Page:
The good news from the latest reports on US house prices and auto sales was simple – things have stopped getting worse. US house prices saw “some stabilisation in some regions” according to the S&P/Case Shiller Index for April. Whilst auto sales are clearly bouncing along the bottom, down “only” 29% in June versus May’s […]
About Paul HodgesPaul Hodges is Chairman of International eChem, trusted commercial advisers to the global chemical industry. He also serves as a Global Expert for the World Economic Forum. The aim of this blog is to share ideas about the influences that may shape the chemical industry and the global economy over the next 12 – 18 months. It looks behind today’s headlines, to understand what may happen next in critical areas such as oil prices, China and Emerging Markets, currencies, autos, housing, economic growth and the environment. Please do join me and share your thoughts. Between us, we will hopefully develop useful insights into the key factors that will drive the industry's future performance.
Author Archive | Paul Hodges
Capacity closures are always hard to achieve in the petchem industry: • First, these are a ‘zero sum game’ – if I shut my plant, then other producers gain in terms of overall operating rates and margins, at my expense • Secondly, there is the integration issue. Closing a consuming plant also impacts output from […]
Last month, the blog introduced its new Boom/Gloom Index, designed to track sentiment in financial markets. The chart above now updates it to reflect the whole of June. The Index has continued to move up, and is close to the levels last seen in October 2007. Equally remarkable is the performance of the Green Shoots […]
Germany and China have benefited massively from the growth in world trade since 1980. As the Wall Street Journal chart shows, 47% of Germany’s GDP comes from exports. And China has a 37% dependence. US exports are just 13% of GDP, so it is more self-sufficient. Both countries have punched above their weight in terms […]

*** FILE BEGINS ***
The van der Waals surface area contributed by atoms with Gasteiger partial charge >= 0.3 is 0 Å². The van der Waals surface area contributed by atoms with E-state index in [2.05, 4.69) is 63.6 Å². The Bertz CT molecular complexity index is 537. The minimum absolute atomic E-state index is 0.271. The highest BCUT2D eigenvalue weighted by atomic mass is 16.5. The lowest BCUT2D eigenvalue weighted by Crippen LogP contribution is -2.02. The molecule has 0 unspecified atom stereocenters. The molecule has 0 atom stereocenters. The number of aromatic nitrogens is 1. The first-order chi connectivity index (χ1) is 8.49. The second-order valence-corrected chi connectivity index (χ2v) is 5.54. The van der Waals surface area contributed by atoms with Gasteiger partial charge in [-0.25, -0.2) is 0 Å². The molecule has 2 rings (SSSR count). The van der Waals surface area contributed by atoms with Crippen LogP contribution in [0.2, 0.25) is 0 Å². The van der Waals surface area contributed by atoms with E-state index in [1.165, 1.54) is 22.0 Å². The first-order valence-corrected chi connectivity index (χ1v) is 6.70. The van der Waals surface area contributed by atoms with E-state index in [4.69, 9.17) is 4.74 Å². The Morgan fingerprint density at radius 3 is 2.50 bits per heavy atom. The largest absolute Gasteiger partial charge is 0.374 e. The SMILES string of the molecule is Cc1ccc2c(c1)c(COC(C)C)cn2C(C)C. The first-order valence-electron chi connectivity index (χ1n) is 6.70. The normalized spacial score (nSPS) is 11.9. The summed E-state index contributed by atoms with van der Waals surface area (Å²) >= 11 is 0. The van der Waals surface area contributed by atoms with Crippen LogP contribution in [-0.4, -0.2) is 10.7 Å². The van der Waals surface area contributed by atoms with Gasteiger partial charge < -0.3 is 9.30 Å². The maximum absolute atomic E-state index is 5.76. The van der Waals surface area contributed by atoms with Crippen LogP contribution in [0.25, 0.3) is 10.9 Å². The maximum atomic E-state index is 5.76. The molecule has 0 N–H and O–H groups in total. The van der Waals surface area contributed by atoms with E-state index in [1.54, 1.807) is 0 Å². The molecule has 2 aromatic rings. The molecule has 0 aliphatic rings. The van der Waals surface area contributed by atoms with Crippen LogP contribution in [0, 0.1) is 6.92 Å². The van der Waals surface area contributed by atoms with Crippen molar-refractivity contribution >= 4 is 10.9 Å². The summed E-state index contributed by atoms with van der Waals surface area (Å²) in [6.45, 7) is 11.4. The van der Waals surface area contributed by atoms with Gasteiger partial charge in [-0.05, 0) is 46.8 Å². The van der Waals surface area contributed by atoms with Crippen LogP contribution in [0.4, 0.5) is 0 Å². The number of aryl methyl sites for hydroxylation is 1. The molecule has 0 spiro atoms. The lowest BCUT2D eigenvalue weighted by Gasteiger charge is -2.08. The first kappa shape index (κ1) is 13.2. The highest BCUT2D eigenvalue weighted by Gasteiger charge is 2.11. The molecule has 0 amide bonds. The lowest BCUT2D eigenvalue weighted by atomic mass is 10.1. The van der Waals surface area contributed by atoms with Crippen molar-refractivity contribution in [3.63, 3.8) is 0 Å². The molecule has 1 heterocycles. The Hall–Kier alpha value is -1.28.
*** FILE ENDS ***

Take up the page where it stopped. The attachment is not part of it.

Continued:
The blog is now 2 years old. Its readership is very loyal, and continues to grow. 64% of current readers bookmark the blog, and read it regularly. And it is now being read in 2088 cities and 111 countries – versus 1244 cities, and 89 countries, 6 months ago. Its regular readership is also very […]
Economic recovery can’t come soon enough for Ineos. After 7 months of negotiation, it has finally agreed new covenants for its €7.3bn of debt with its major lenders. These will now be put to all 230 lenders for approval by 17 July. But the price is high: • Initially, Ineos was paying c2.5% over euro […]
Yesterday’s financial market action was very revealing. As Olivier Jakob of Petromatrix perceptively describes it, “liquidation on gasoline led to a correction in crude oil, which in turn pressured equity markets”. The problem is that financial markets now seem to be in circular mode: • Speculation about tighter oil markets has led to a belief […]
The chemical industry is always a leading indicator of the global economy. One of the blog’s oldest friends used to be a central banker, and he made no secret of the fact that our discussions about demand levels were often an important factor in his overall analysis. So it is no great surprise that the […]
The great wave of destocking is finally coming to an end. And it is clear that underlying global demand is well below previous “normal” levels. The evidence for this can be seen in the above chart, based on American Chemistry Council data, which shows global chemical production down 12.8% in April versus 2008. And as […]
The blog’s close eye on Scotland’s media has again been rewarded this morning, as ‘The Scotsman’ reveals that Ineos have appointed Morgan Stanley, the investment bank, to advise on the sale of Grangemouth. It suggests that a company such as “PetroChina could buy the refinery, while Ineos would retain the polymer and petro-chemical processing plants […]
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Paul Hodges is Chairman of International eChem, trusted commercial advisers to the global chemical industry.
The aim of this blog is to share ideas about the influences that may shape the chemical industry over the next 12 – 18 months. It will try to look behind today’s headlines, to understand what may happen next in important issues such as oil prices, economic growth and the environment. We may also have some fun, investigating a few of the more offbeat events that take place from time to time. Please do join me and share your thoughts.
Between us, we will hopefully develop useful insights into the key factors that will drive the industry's future performance.